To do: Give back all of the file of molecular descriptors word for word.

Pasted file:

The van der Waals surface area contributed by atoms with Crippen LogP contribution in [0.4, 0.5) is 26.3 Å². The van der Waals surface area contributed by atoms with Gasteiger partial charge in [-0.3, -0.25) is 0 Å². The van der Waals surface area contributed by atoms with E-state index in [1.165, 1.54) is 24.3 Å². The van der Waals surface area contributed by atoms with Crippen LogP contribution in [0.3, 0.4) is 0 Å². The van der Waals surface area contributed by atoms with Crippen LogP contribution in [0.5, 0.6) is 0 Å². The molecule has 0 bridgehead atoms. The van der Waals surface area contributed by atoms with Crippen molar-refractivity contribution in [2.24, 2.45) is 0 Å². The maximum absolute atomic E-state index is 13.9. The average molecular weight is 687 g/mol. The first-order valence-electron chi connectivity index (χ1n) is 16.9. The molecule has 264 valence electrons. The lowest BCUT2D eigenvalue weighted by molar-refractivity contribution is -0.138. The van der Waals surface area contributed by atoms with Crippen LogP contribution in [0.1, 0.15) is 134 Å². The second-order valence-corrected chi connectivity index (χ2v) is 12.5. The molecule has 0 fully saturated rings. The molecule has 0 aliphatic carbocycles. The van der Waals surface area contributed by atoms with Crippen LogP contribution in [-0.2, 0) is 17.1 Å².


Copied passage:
The van der Waals surface area contributed by atoms with Crippen LogP contribution in [0.4, 0.5) is 26.3 Å². The van der Waals surface area contributed by atoms with Gasteiger partial charge in [-0.3, -0.25) is 0 Å². The van der Waals surface area contributed by atoms with E-state index in [1.165, 1.54) is 24.3 Å². The van der Waals surface area contributed by atoms with Crippen LogP contribution in [0.3, 0.4) is 0 Å². The van der Waals surface area contributed by atoms with Crippen LogP contribution in [0.5, 0.6) is 0 Å². The molecule has 0 bridgehead atoms. The van der Waals surface area contributed by atoms with Crippen molar-refractivity contribution in [2.24, 2.45) is 0 Å². The maximum absolute atomic E-state index is 13.9. The average molecular weight is 687 g/mol. The first-order valence-electron chi connectivity index (χ1n) is 16.9. The molecule has 264 valence electrons. The lowest BCUT2D eigenvalue weighted by molar-refractivity contribution is -0.138. The van der Waals surface area contributed by atoms with Crippen LogP contribution in [0.1, 0.15) is 134 Å². The second-order valence-corrected chi connectivity index (χ2v) is 12.5. The molecule has 0 fully saturated rings. The molecule has 0 aliphatic carbocycles. The van der Waals surface area contributed by atoms with Crippen LogP contribution in [-0.2, 0) is 17.1 Å².